Breast Cancer, 23 Chromosome Pairs, and Me

8 Sep 2010

By Clare Sansom

The first human genome sequence – published in draft in 2000 and in a more complete version three years later – took well over ten years and cost $3-4 billion to complete. In the decade since that first draft launched the "human genome era", DNA sequencing technology has advanced to a point where companies like Illumina are offering to sequence an individual's genome for less than $10,000. NIH director Francis Collins has predicted that whole genome sequencing may become routine within little more than another decade. Yet the scientific community has only had a short time to consider the effect access to this genetic data will have on individuals and society. Many questions remain, including how environmental factors interact with the genome to influence the risk of disease, particularly cancer. The first personal genomics companies have now been accepting customers for more than two years, deriving health and ancestry information from analyses of up to a million of the most "informative" sequence positions of the three-billion-base genome. Recent controversies in the regulation of these companies show that the need to understand these complex genetic relationships is higher than ever.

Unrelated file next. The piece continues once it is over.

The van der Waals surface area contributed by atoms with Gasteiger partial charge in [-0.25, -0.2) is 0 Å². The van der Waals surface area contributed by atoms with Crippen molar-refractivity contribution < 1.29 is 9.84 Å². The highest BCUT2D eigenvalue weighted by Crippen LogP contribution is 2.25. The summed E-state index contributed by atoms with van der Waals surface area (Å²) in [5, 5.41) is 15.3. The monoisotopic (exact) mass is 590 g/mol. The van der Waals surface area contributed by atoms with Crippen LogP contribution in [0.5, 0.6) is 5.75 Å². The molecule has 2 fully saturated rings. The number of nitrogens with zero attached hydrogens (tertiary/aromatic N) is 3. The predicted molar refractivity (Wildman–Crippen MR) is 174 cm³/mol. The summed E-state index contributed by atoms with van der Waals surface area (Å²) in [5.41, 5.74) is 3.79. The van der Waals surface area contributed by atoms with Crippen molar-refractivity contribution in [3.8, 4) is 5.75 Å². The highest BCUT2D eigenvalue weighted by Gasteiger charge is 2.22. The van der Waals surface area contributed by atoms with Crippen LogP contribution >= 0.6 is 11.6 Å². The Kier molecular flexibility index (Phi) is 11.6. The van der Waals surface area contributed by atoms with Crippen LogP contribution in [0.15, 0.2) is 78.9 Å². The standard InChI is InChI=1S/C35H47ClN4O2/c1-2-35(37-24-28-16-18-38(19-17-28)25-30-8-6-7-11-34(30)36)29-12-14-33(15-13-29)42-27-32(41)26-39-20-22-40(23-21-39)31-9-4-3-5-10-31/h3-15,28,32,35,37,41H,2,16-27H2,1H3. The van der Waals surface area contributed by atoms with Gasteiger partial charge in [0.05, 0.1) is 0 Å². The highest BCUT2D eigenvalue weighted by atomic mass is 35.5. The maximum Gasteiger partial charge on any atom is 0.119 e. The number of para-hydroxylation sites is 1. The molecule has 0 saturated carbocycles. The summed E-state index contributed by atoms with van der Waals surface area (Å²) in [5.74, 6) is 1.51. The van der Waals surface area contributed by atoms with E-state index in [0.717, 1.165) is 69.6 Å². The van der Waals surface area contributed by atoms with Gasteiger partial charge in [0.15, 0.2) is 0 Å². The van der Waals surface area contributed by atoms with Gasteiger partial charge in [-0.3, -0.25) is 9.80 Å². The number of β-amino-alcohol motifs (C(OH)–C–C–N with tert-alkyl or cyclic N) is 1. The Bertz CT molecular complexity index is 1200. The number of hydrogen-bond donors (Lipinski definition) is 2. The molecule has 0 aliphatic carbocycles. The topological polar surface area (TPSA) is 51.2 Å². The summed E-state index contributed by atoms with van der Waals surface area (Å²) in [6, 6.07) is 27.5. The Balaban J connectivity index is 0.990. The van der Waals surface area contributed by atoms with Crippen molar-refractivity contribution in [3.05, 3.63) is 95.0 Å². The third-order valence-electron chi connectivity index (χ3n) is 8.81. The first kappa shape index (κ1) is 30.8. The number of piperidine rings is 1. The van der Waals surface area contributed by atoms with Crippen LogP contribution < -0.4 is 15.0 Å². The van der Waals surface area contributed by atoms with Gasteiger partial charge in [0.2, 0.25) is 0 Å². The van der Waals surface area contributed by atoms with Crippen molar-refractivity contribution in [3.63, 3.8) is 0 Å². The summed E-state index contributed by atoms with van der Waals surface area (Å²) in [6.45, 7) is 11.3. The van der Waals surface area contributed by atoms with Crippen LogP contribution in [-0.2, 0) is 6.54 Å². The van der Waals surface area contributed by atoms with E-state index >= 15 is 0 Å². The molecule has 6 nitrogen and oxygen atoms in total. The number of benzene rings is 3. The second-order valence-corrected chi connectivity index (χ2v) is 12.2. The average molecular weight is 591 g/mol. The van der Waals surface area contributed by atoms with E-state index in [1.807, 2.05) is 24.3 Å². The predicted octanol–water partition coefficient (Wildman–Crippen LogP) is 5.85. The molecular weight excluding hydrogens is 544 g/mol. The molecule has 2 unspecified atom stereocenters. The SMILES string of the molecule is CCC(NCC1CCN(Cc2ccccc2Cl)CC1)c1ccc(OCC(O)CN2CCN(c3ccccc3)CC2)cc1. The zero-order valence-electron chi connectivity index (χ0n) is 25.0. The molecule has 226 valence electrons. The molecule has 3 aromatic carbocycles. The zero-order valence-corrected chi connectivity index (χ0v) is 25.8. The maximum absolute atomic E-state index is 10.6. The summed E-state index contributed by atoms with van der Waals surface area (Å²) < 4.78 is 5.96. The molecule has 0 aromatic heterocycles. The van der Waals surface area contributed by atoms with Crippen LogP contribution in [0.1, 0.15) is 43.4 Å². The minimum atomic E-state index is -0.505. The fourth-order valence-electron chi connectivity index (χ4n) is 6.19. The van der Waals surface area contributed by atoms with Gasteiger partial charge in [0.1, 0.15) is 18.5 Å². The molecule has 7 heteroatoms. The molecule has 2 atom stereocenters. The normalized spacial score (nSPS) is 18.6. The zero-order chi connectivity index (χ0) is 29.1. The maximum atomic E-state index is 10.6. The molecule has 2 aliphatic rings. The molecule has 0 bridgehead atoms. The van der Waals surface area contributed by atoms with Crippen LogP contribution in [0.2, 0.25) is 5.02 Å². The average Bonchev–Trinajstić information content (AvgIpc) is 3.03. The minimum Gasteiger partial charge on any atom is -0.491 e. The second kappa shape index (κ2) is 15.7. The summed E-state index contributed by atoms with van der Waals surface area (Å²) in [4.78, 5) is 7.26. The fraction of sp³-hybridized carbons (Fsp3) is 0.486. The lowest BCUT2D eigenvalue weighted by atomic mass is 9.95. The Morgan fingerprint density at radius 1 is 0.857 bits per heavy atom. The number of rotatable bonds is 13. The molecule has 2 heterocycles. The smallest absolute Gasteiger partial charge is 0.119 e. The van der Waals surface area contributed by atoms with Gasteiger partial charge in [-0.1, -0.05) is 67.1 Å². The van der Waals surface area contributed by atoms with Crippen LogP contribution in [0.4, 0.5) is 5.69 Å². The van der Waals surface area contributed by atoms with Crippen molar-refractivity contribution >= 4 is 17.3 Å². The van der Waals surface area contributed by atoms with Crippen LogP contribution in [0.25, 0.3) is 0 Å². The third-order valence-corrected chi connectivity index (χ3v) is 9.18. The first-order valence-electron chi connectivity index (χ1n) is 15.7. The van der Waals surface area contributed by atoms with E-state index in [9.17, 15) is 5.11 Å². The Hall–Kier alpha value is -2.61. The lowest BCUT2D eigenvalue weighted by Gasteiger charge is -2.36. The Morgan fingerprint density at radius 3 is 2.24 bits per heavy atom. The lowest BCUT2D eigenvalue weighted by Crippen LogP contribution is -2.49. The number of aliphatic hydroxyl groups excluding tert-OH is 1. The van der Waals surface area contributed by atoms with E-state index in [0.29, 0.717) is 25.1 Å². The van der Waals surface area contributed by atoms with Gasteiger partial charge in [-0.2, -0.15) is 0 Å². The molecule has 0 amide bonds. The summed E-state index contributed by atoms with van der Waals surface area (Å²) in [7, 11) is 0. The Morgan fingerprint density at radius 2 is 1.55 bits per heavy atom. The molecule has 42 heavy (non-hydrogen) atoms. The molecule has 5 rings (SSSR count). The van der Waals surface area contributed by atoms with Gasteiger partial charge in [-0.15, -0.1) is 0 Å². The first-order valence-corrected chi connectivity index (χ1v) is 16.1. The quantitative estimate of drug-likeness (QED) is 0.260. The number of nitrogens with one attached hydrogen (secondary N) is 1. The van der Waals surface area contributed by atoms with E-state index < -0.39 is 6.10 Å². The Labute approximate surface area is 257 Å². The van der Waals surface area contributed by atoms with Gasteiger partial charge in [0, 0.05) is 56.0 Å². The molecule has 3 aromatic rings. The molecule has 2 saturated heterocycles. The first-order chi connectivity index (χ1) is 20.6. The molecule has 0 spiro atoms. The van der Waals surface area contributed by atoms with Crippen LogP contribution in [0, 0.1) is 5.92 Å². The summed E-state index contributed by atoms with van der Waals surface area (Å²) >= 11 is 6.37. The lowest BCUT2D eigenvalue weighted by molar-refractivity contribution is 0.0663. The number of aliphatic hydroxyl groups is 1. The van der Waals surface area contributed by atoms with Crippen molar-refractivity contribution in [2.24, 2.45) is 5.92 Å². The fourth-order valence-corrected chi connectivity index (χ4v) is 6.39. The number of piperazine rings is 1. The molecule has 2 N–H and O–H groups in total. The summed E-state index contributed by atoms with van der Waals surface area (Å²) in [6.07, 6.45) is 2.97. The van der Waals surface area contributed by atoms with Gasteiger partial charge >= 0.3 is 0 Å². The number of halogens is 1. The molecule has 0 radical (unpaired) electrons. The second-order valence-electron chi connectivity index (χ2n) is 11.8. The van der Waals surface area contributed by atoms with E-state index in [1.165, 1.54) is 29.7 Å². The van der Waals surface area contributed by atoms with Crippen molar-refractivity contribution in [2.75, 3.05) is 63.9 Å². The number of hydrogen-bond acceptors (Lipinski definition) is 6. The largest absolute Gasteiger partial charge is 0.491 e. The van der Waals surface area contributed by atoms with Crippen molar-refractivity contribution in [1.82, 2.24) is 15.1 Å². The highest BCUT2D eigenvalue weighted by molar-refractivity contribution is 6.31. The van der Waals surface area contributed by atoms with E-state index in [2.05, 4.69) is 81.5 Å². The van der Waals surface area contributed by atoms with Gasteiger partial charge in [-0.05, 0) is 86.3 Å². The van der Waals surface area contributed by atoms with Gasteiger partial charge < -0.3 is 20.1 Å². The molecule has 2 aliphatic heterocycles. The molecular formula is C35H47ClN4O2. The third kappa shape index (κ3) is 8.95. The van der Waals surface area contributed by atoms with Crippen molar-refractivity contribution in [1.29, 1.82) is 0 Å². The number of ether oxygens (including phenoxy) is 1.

Recently, I was offered the opportunity to have a selection points on my own genome analysed as part of a workshop on genomics at a conference organised by the Association of British Science Writers. I was particularly interested to see to what extent these Single Nucleotide Polymorphisms (SNPs) could predict my risk of various cancers. The kit allocated to me came from the US-based company 23andme[1]. I was asked to fill a small vial of saliva, seal it with a preservative and send it to the company by FedEx. About six weeks later the company posted my results on a password-protected area of its website.

Mark Henderson, science editor of The Times and author of 50 Genetics Ideas You Really Need to Know[2], submitted samples to three companies and had received results from two, 23andme and deCODEme[3], by the day of the meeting. This allowed a useful comparison to be made. In Henderson's case, the two reports showed discrepancies in only 77 positions out of over half-a-million that were sequenced by both companies, an error rate of fewer than one in 14,500.

My own data included reports of my genetic risk for eighty-two different diseases including seventeen types of cancer, each labelled with a confidence level. Clicking on the name of any of the "four-star" diseases, for which predictions are based on large, established research studies, leads the user to a resource describing the biology of the disease and how far the variants mapped determine risk,